The **Monty Hall problem** is a probability puzzle, loosely based on the American television game show *Let’s Make a Deal* and named after the show’s original host, Monty Hall. The problem was originally posed in a letter by Steve Selvin to the *American Statistician* in 1975 (Selvin 1975a), (Selvin 1975b). It became famous in the following form, as a question from a reader’s letter quoted in Marilyn vos Savant’s “Ask Marilyn” column in *Parade* magazine in 1990 (vos Savant 1990a):

Suppose you’re on a game show, and you’re given the choice of three doors: Behind one door is a car; behind the others, goats. You pick a door, say No. 1, and the host, who knows what’s behind the doors, opens another door, say No. 3, which has a goat. He then says to you, “Do you want to pick door No. 2?” Is it to your advantage to switch your choice?

Vos Savant’s response was that the contestant should switch to the other door. (vos Savant 1990a)

The argument depends on the assumptions, made explicit in more extended solution descriptions given by Selvin (1975a) and by vos Savant (1991a), that **the host always opens a different door from the door chosen by the player and always reveals a goat by this action** – something he can always do because he knows where the car is hidden. Leonard Mlodinow says: *The Monty Hall problem is hard to grasp, because unless you think about it carefully, the role of the host goes unappreciated.*(Mlodinow 2008)

Contestants who switch have a 2/3 chance of winning the car, while contestants who stick have only a 1/3 chance. One way to see this is to notice that there is a 2/3 chance that the initial choice of the player is a door hiding a goat. When that is the case, the host is forced to open the other goat door, and the remaining closed door hides the car. “Switching” only fails to give the car when the player had initially picked the door hiding the car, which only happens one third of the time.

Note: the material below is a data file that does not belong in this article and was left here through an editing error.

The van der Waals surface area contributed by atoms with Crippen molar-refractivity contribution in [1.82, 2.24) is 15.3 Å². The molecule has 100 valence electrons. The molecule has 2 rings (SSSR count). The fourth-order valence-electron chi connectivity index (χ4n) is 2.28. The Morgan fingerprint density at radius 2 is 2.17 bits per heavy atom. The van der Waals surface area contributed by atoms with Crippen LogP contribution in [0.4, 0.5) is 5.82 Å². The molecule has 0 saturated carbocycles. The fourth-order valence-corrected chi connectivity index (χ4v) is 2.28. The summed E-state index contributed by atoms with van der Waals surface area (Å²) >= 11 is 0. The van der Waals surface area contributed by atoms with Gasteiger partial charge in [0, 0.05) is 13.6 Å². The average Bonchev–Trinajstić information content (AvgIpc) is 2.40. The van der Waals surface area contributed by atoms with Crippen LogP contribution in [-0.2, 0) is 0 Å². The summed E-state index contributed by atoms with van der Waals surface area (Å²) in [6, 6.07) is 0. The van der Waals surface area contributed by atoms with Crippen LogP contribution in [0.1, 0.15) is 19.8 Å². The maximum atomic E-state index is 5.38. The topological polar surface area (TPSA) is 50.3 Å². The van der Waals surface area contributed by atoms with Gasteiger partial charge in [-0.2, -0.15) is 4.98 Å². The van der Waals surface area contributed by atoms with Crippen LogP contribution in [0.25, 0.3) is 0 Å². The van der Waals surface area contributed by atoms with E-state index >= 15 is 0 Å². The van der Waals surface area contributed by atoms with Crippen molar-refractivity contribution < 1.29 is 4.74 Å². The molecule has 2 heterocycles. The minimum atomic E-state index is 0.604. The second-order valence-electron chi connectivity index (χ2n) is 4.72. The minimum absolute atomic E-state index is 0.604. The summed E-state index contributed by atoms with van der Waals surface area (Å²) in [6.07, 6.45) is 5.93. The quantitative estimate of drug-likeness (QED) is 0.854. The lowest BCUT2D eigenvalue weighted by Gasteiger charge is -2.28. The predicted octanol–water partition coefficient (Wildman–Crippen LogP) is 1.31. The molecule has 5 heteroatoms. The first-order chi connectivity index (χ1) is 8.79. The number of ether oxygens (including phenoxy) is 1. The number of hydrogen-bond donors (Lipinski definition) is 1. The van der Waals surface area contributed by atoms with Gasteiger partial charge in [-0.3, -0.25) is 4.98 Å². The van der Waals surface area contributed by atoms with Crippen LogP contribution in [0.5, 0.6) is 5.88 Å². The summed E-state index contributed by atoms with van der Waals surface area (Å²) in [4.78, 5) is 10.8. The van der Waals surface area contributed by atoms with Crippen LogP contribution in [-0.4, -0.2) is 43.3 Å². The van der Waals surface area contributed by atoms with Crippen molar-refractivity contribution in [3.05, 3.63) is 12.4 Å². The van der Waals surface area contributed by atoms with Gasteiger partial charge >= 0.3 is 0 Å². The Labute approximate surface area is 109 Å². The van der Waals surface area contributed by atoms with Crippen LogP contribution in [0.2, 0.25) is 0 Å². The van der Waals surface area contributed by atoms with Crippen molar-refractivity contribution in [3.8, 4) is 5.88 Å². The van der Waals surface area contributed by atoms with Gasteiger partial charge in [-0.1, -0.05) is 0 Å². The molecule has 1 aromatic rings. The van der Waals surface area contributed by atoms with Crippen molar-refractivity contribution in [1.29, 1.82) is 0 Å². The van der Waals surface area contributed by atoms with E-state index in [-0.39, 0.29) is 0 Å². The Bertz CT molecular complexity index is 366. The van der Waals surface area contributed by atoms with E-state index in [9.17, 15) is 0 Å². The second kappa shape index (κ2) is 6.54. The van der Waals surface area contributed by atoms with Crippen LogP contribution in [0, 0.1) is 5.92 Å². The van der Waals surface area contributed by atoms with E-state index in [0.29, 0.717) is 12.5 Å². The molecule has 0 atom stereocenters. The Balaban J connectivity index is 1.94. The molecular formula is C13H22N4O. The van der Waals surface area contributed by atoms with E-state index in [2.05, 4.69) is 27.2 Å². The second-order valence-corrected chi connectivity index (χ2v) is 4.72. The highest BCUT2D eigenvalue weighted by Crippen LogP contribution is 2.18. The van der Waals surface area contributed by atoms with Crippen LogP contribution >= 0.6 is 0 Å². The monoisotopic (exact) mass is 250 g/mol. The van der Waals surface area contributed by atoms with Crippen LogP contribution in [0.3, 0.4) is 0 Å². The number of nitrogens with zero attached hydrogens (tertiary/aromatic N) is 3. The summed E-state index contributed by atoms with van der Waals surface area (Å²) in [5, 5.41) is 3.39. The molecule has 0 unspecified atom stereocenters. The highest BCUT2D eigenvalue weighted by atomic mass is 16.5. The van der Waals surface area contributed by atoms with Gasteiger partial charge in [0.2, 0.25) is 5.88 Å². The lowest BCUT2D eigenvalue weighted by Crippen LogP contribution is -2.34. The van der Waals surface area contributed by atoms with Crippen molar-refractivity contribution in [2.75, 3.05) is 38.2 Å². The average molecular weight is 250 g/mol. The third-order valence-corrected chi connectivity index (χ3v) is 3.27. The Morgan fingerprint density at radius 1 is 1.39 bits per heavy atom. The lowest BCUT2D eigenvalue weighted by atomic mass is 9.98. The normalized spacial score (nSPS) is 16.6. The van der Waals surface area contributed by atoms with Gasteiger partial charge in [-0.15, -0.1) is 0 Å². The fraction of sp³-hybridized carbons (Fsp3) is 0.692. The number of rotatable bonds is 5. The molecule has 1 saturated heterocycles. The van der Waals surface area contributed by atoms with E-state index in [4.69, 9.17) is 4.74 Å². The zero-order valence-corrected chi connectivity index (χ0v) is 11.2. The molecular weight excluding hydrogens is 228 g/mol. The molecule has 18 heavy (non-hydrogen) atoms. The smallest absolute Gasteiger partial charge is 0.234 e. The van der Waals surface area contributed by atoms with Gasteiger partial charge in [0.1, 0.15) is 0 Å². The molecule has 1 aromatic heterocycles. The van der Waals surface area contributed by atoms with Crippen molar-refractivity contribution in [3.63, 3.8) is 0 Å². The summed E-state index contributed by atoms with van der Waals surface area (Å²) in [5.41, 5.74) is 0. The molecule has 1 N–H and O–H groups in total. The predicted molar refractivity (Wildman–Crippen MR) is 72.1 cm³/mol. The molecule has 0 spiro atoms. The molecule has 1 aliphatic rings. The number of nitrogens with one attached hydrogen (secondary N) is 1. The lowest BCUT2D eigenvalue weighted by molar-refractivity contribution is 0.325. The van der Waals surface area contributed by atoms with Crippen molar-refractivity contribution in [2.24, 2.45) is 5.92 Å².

Many readers of vos Savant’s column refused to believe that switching is beneficial, despite her explanation of her answer. After the problem appeared in *Parade*, approximately 10,000 readers, including nearly 1,000 with PhDs, wrote to the magazine claiming that vos Savant was wrong (Tierney 1991). Even when given explanations, simulations, and formal mathematical proofs, many people still do not accept that switching is the best strategy. (vos Savant 1991a) Paul Erdős, one of the most prolific mathematicians in history, remained unconvinced until he was shown a computer simulation confirming the predicted result (Vazsonyi 1999).

The Monty Hall problem has attracted academic interest because the result is surprising and the problem is simple to formulate. Furthermore, variations of the Monty Hall problem can easily be made by changing the implied assumptions, and the variations can have drastically different consequences. For example, if Monty only offers the contestant a chance to switch when the contestant has initially chosen the car, then the contestant should *never* switch. If Monty opens another door at random and only happens to reveal a goat, then *it makes no difference* (Rosenthal, 2005a), (Rosenthal, 2005b).

The problem is a paradox of the *veridical* type, because the correct result (you should switch doors) is at first sight ludicrous, but is nevertheless demonstrably true. It is mathematically closely related to the earlier Three Prisoners problem, and both problems bear some similarity to the much older Bertrand’s box paradox.